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Surgery for pouch inflow limb–related complications: Crohn’s disease or something else?

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International Journal of Colorectal Disease Aims and scope Submit manuscript



A total proctocolectomy with subsequent creation of an ileal-pouch, such as a J-pouch or a Kock pouch, has been the most common surgery performed for ulcerative colitis (UC). A small portion of these patients will develop complications with the inflow limb into the pouch requiring operative intervention. The objective was to establish a better understanding as to the pathological mechanism by which these pouch inflow limb problems develop.


This was a retrospective cohort study conducted at a single tertiary care inflammatory bowel disease (IBD) center. A database was created of all the patients who underwent pouch-related procedures, following completion of their original pouch, between 2006 and 2018. The patients requiring operative resection for inflow limb complications were identified among this cohort. Operative and pathological data were collected.


One hundred seventy-eight UC patients underwent surgeries on their pouches between 2006 and 2018. Sixteen patients required operative resection for inflow limb problems. Reoperations for inflow limb problems included inflow limb resection with pouch excision (n = 4) and inflow limb resection with pouch revision (n = 12). The pathology findings of the inflow limb were consistent with Crohn’s disease in 9 patients (56%). Two other patients (total 69%) were eventually diagnosed with Crohn’s disease due to other pathological specimens or perianal pathology. The remaining patients had chronic, non-specific enteritis/serositis.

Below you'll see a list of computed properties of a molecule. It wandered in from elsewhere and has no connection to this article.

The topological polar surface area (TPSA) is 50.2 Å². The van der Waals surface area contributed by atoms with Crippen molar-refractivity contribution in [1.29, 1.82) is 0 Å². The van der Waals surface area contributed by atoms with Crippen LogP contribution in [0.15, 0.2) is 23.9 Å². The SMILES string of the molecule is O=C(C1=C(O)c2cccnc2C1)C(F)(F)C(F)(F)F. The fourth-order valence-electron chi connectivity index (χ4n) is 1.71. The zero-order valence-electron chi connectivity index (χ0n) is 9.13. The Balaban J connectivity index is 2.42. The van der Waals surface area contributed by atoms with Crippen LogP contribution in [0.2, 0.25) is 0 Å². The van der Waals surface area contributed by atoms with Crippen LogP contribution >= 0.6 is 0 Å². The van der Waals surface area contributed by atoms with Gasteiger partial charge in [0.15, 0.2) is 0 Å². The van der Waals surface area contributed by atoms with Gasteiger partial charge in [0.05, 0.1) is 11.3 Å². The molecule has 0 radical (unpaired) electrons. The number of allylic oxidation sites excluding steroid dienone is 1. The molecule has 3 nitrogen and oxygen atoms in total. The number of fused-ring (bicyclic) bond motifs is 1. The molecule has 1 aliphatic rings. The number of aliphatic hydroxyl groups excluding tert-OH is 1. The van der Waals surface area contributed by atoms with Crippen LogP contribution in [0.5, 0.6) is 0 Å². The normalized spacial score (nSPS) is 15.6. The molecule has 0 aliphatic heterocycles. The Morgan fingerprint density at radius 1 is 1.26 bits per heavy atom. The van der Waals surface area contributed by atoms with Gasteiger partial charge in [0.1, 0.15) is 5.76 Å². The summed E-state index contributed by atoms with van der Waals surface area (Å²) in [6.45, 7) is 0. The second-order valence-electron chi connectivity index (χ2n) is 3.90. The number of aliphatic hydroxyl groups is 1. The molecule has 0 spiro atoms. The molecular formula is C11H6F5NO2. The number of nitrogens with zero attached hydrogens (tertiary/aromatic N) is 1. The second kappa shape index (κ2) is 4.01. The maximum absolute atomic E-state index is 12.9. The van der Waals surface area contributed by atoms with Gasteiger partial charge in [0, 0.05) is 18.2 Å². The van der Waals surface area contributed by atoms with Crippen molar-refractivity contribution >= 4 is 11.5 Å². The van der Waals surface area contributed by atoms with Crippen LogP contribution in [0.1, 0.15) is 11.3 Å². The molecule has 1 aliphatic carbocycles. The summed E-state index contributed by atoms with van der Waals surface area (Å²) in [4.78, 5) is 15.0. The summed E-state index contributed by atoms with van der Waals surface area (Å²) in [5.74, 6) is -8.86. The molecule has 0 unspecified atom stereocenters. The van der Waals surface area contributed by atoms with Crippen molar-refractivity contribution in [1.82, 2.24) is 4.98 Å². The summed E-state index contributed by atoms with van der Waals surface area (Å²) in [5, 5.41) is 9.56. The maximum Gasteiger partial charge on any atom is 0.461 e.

A small proportion of pouch patients will eventually require surgery for inflow limb complications. Among these, there was a high rate of Crohn’s disease of the inflow limb and overall change in diagnosis to Crohn’s disease (Plietz et al. in Official Journal of the American College of Gastroenterology | ACG 114:S453, 2019).

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Correspondence to Michael C. Plietz.

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Poster Presentation: American College of Gastroenterology 2019; San Antonio, TX; October 25–30, 2019

One abstract published in American Journal of Gastroenterology in October 2019

What does this paper add to the literature?

This study reviewed the pathologic surgical specimens of post-pouch ulcerative colitis patients who underwent resection of their inflow limb due to complications. The patients in this study were found to have a high rate of histopathological Crohn’s disease of the inflow limb and overall change in diagnosis to Crohn’s disease.

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Plietz, M.C., Mui, A., Kayal, M. et al. Surgery for pouch inflow limb–related complications: Crohn’s disease or something else?. Int J Colorectal Dis 37, 879–885 (2022).

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